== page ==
Bangladesh faces longest flooding in 2 decades

Heavy rain coupled with poor water management multiplies people’s suffering

Emran Hossain | Published: 00:14, Jul 30,2020 | Updated: 17:31, Jul 30,2020


A family moves in a safe place as the flood continues inundating village Char Sangrampur at Lauhajang in Munshiganj on Wednesday. — New Age photo

The ongoing flood has already become the longest flood in the last 22 years as it continues to wreak havoc in Bangladesh after 34 days and there is no sign of it to subside in the next 15 days.

The last time flood duration crossed 30-day threshold was in 1998, when 68 per cent of Bangladesh went under water by a flood that lasted 66 days, according to the Flood Forecasting and Warning Centre.

The ongoing flood already engulfed more than 35 per cent of the country with the possibility of it extending further to reach around 40 per cent area by the time it started to recede in the 2nd week of August.

‘We are witnessing the deadliest flood so far this century,’ Institute of Water and Flood Management professor at BUET AKM Saiful Islam told New Age.

After 1998, two floods with similar magnitude hit Bangladesh, causing about 40 per cent inundation in 2007 and 2017, according to FFWC.

But the floods were relatively short lived as they stayed less than 20 days.

Severity of flood is directly related to its duration, for the longer the flood the greater its damage.

Erosion could get severe in longer floods, especially when onrush of water continued from upstream throughout its duration as experienced this year.

A prolonged flooding severely disrupts normal rural economic life, leaves crop fields completely destroyed and subsequently give rise to fodder crisis because of destruction of vast grassland.

Bangladesh is no stranger to flooding as it drains over three fourths of 1.7 million square kilometres of the Ganges-Brahmaputra-Meghna river basins but floods became deadlier lately.

Five of the ten floods causing 30 per cent or above inundation since 1954 occurred in last two decades after 1998. Three of them occurred in the last four years. However, the longest flood occurred in 2012 lasting for 28 days.

‘While higher than usual monsoon precipitation produced more water than before to worsen the recent floods, poor water management was no less responsible for making them linger long,’ said Saiful.

He said that Bangladesh did nothing to put in place a mechanism to deal with 1 billion tonnes of silt the rivers carry along every year.

He also added that encroachment went on unabated and structures were built without caring about the rivers, trapping a huge volume of sediment over the years, causing rivers to spill more water than ever before.

Continued river encroachment also constricted channels through which water is supposed to drain into the sea, he said.

Currently, 17 rivers were flowing above their danger levels at 27 places across Bangladesh and the Teesta had flowed 50-year high on July 14.

The flood already killed 129 people since June 30 and destroyed crops over 1.50 lakh hectares already.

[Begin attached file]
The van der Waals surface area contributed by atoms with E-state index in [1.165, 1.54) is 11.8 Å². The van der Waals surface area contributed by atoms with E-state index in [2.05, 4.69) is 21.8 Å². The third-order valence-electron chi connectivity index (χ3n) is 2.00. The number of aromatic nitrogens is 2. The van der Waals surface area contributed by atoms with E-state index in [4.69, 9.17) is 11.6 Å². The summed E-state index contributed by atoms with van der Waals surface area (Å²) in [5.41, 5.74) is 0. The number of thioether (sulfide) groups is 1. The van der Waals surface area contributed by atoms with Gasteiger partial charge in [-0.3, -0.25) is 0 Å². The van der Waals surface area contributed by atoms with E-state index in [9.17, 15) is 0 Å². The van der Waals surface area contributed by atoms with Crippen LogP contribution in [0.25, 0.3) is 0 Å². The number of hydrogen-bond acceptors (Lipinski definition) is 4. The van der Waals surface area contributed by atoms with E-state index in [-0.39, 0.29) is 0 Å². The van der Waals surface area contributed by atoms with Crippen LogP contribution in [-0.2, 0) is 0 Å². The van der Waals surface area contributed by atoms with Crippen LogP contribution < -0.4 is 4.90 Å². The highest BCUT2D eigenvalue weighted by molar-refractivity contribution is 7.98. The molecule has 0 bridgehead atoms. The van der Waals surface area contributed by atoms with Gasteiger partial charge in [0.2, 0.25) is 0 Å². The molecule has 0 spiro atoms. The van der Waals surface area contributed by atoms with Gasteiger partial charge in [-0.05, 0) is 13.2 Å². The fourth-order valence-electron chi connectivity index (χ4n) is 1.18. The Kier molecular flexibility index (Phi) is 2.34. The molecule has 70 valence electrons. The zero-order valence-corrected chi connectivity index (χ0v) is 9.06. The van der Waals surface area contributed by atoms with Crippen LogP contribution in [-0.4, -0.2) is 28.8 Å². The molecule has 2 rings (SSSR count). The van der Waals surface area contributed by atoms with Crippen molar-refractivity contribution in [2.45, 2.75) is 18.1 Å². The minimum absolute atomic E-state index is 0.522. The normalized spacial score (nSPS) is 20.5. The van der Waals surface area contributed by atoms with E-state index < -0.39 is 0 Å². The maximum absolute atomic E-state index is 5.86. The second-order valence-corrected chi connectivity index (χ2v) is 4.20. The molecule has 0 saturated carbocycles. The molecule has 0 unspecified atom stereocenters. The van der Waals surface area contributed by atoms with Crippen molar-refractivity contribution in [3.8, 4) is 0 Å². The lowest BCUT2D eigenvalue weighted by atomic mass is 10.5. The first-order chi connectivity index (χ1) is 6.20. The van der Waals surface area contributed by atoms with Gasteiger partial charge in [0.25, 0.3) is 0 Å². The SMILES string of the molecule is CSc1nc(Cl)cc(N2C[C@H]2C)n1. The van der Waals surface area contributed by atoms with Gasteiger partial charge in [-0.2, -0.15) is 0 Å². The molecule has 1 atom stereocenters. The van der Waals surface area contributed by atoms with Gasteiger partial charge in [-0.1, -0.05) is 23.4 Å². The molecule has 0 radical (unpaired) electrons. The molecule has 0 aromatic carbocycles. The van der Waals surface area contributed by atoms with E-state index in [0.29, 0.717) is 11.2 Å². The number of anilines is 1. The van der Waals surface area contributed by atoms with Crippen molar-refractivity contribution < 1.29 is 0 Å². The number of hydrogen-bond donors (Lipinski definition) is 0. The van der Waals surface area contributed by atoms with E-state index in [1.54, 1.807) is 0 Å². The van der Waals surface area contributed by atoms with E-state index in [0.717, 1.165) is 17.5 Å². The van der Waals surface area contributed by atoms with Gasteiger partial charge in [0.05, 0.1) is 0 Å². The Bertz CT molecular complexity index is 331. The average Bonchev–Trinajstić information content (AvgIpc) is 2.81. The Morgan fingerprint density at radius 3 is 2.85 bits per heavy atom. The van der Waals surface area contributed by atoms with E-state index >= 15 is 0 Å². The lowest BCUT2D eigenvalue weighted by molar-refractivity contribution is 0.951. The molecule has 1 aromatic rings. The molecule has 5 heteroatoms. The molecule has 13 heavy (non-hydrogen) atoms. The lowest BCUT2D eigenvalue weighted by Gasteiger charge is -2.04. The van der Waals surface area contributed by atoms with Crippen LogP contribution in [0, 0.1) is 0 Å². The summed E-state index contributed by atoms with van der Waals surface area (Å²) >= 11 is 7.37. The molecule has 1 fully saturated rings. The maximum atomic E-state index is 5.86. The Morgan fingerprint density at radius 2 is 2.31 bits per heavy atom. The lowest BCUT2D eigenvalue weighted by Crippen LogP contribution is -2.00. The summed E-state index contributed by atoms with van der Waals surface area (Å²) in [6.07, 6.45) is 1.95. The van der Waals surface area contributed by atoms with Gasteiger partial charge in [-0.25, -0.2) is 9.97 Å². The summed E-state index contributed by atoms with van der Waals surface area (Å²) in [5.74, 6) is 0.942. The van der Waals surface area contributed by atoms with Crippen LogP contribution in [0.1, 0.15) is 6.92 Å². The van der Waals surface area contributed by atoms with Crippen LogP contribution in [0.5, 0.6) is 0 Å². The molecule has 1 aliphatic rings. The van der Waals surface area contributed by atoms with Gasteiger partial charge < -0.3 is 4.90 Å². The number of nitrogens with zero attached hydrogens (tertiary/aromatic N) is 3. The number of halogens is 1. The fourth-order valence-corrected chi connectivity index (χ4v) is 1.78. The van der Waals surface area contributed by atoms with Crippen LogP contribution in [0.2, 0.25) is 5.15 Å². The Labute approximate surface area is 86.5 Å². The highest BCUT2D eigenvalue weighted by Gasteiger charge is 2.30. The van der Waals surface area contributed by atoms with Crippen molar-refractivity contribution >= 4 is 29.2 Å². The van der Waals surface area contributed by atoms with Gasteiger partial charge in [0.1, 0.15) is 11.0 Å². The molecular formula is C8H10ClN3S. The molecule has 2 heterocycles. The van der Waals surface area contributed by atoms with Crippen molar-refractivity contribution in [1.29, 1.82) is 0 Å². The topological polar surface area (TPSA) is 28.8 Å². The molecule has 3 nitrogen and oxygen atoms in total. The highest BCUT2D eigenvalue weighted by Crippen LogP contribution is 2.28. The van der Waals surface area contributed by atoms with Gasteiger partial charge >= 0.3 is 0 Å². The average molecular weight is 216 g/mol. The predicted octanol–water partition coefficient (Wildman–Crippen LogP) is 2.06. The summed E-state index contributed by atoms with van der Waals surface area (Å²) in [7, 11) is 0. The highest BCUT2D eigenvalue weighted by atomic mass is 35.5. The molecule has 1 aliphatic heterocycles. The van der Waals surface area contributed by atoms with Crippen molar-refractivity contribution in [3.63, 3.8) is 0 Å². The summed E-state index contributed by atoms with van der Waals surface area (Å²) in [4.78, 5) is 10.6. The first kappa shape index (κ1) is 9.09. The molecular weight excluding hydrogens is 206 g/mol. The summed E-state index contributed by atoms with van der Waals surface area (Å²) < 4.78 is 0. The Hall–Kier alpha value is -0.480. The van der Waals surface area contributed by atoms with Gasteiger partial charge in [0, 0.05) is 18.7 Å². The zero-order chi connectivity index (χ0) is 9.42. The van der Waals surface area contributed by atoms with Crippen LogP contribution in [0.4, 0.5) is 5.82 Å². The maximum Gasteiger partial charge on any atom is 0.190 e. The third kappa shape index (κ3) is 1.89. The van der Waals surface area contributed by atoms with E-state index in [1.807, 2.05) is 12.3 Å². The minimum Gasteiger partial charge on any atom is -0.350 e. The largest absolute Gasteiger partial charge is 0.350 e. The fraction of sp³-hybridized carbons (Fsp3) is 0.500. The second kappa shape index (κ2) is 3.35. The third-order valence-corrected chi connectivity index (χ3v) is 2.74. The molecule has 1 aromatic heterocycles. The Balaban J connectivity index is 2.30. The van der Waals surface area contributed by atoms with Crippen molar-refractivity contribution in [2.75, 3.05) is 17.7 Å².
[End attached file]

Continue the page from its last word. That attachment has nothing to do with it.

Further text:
Over 200 km of embankment also got destroyed and over 14,000 houses were lost to erosion in the Rangpur division alone.

The government said that a complete assessment of losses caused by the ongoing flood would not be available until it came to an end.

Meteorologists Abdul Mannan said that a strange weather phenomenon could prolong the flood. ‘There was no monsoon low this year, let alone depressions,’ said Mannan.

He said that breaks in monsoon rain come because of this weather phenomenon known as monsoon depression, minimum three of which were due in the month of July.

He also added that this monsoon arrived earlier than usual just on the heels of super cyclone Amphan, which brought along a huge volume of rain late May.

‘By mid-June soil got saturated and water bodies almost filled to the brim and a long-term flood became obvious,’ said Mannan.

In May, Bangladesh had 17 per cent excess rain than normal, 2 per cent above normal in June while July got normal amount of rain a week before the month was over, according to the Bangladesh Meteorological Department.

A similar trend in rainfall was observed in upstream and floods were wreaking havoc in China, India, Nepal and Bhutan, which constitute 93 per cent of the Ganges-Brahmaputra-Meghna basin.

Meteorologists said that there was a continuous supply of moist air from the Bay of Bengal to cause almost ceaseless heavy rains through the first two months of the monsoon.

Rashed Chowdhury, a principal research scientist of Pacific ENSO Applications Centre at University of Hawaii, USA, said that this year’s flood would last longer than any normal year as the onset of La Nina is late this year.

He explained that La Nina develops by May-June and reaches its peak by July-August but this year’s La Nina was still in the developing stage would take more time to reach its peak.

‘When La Nina formation is delayed it could lead to heavy rains while leaving the sea at higher than usual level slowing river draining,’ said Rashed.

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